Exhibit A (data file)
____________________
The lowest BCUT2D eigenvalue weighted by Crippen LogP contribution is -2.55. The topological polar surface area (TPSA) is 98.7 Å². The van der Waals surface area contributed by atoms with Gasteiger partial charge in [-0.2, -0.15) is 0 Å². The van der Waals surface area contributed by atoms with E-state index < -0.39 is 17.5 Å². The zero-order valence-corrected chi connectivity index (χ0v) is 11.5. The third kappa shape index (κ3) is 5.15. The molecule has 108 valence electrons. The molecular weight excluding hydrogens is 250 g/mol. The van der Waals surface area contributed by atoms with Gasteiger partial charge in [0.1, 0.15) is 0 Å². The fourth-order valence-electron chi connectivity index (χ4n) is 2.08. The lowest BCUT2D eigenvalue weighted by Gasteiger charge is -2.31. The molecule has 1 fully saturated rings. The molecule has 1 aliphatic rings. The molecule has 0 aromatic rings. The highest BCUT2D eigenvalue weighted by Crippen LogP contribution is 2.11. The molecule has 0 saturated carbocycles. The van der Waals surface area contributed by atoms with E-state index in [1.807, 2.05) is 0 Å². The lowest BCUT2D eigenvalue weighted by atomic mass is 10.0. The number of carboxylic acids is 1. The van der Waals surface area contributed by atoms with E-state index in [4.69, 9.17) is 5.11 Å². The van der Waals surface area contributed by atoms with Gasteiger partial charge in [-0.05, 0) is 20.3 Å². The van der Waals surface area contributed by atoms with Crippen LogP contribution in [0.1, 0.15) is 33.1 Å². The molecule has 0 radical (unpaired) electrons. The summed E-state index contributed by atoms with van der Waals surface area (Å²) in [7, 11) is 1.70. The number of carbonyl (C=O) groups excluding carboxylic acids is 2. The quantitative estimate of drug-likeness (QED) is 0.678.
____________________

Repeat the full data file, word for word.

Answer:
The lowest BCUT2D eigenvalue weighted by Crippen LogP contribution is -2.55. The topological polar surface area (TPSA) is 98.7 Å². The van der Waals surface area contributed by atoms with Gasteiger partial charge in [-0.2, -0.15) is 0 Å². The van der Waals surface area contributed by atoms with E-state index < -0.39 is 17.5 Å². The zero-order valence-corrected chi connectivity index (χ0v) is 11.5. The third kappa shape index (κ3) is 5.15. The molecule has 108 valence electrons. The molecular weight excluding hydrogens is 250 g/mol. The van der Waals surface area contributed by atoms with Gasteiger partial charge in [0.1, 0.15) is 0 Å². The fourth-order valence-electron chi connectivity index (χ4n) is 2.08. The lowest BCUT2D eigenvalue weighted by Gasteiger charge is -2.31. The molecule has 1 fully saturated rings. The molecule has 1 aliphatic rings. The molecule has 0 aromatic rings. The highest BCUT2D eigenvalue weighted by Crippen LogP contribution is 2.11. The molecule has 0 saturated carbocycles. The van der Waals surface area contributed by atoms with E-state index in [1.807, 2.05) is 0 Å². The lowest BCUT2D eigenvalue weighted by atomic mass is 10.0. The number of carboxylic acids is 1. The van der Waals surface area contributed by atoms with E-state index in [4.69, 9.17) is 5.11 Å². The van der Waals surface area contributed by atoms with Gasteiger partial charge in [-0.05, 0) is 20.3 Å². The van der Waals surface area contributed by atoms with Crippen LogP contribution in [0.1, 0.15) is 33.1 Å². The molecule has 0 radical (unpaired) electrons. The summed E-state index contributed by atoms with van der Waals surface area (Å²) in [7, 11) is 1.70. The number of carbonyl (C=O) groups excluding carboxylic acids is 2. The quantitative estimate of drug-likeness (QED) is 0.678.